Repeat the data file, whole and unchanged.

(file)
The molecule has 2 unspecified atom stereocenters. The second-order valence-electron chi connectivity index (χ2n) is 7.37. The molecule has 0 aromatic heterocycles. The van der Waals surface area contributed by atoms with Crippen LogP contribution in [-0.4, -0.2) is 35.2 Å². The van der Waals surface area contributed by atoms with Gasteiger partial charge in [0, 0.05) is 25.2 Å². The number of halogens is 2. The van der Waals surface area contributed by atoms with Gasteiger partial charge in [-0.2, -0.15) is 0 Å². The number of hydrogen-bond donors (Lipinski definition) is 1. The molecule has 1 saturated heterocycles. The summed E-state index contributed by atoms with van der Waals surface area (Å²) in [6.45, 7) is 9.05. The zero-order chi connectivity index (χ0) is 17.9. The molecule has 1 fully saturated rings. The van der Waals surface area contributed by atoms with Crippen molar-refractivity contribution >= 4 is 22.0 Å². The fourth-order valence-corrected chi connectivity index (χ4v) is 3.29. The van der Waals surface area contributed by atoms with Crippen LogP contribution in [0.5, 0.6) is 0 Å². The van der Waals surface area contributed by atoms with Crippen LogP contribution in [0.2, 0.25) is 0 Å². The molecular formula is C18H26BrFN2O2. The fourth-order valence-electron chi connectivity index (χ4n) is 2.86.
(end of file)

The molecule has 2 unspecified atom stereocenters. The second-order valence-electron chi connectivity index (χ2n) is 7.37. The molecule has 0 aromatic heterocycles. The van der Waals surface area contributed by atoms with Crippen LogP contribution in [-0.4, -0.2) is 35.2 Å². The van der Waals surface area contributed by atoms with Gasteiger partial charge in [0, 0.05) is 25.2 Å². The number of halogens is 2. The van der Waals surface area contributed by atoms with Gasteiger partial charge in [-0.2, -0.15) is 0 Å². The number of hydrogen-bond donors (Lipinski definition) is 1. The molecule has 1 saturated heterocycles. The summed E-state index contributed by atoms with van der Waals surface area (Å²) in [6.45, 7) is 9.05. The zero-order chi connectivity index (χ0) is 17.9. The molecule has 1 fully saturated rings. The van der Waals surface area contributed by atoms with Crippen molar-refractivity contribution >= 4 is 22.0 Å². The fourth-order valence-corrected chi connectivity index (χ4v) is 3.29. The van der Waals surface area contributed by atoms with Crippen LogP contribution in [0.5, 0.6) is 0 Å². The van der Waals surface area contributed by atoms with Crippen LogP contribution in [0.2, 0.25) is 0 Å². The molecular formula is C18H26BrFN2O2. The fourth-order valence-electron chi connectivity index (χ4n) is 2.86.